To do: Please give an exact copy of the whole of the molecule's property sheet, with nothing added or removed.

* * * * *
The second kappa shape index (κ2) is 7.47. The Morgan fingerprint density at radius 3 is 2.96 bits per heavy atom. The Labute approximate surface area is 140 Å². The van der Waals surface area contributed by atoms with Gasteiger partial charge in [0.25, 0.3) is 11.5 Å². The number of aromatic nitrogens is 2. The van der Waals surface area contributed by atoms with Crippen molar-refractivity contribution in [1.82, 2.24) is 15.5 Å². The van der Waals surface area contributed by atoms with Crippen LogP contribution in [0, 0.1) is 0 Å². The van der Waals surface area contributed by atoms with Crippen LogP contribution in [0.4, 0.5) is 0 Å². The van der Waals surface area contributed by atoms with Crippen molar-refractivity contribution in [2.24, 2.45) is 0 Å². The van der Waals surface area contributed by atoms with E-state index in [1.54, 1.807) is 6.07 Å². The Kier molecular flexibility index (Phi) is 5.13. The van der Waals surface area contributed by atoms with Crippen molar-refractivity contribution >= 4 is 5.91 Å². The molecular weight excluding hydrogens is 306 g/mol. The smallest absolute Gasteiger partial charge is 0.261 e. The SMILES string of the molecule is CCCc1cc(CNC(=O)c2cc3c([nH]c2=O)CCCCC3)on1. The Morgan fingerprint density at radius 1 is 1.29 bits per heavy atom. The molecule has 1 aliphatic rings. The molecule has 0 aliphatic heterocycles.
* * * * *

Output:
The second kappa shape index (κ2) is 7.47. The Morgan fingerprint density at radius 3 is 2.96 bits per heavy atom. The Labute approximate surface area is 140 Å². The van der Waals surface area contributed by atoms with Gasteiger partial charge in [0.25, 0.3) is 11.5 Å². The number of aromatic nitrogens is 2. The van der Waals surface area contributed by atoms with Crippen molar-refractivity contribution in [1.82, 2.24) is 15.5 Å². The van der Waals surface area contributed by atoms with Crippen LogP contribution in [0, 0.1) is 0 Å². The van der Waals surface area contributed by atoms with Crippen LogP contribution in [0.4, 0.5) is 0 Å². The van der Waals surface area contributed by atoms with Crippen molar-refractivity contribution in [2.24, 2.45) is 0 Å². The van der Waals surface area contributed by atoms with E-state index in [1.54, 1.807) is 6.07 Å². The Kier molecular flexibility index (Phi) is 5.13. The van der Waals surface area contributed by atoms with Crippen molar-refractivity contribution >= 4 is 5.91 Å². The molecular weight excluding hydrogens is 306 g/mol. The smallest absolute Gasteiger partial charge is 0.261 e. The SMILES string of the molecule is CCCc1cc(CNC(=O)c2cc3c([nH]c2=O)CCCCC3)on1. The Morgan fingerprint density at radius 1 is 1.29 bits per heavy atom. The molecule has 1 aliphatic rings. The molecule has 0 aliphatic heterocycles.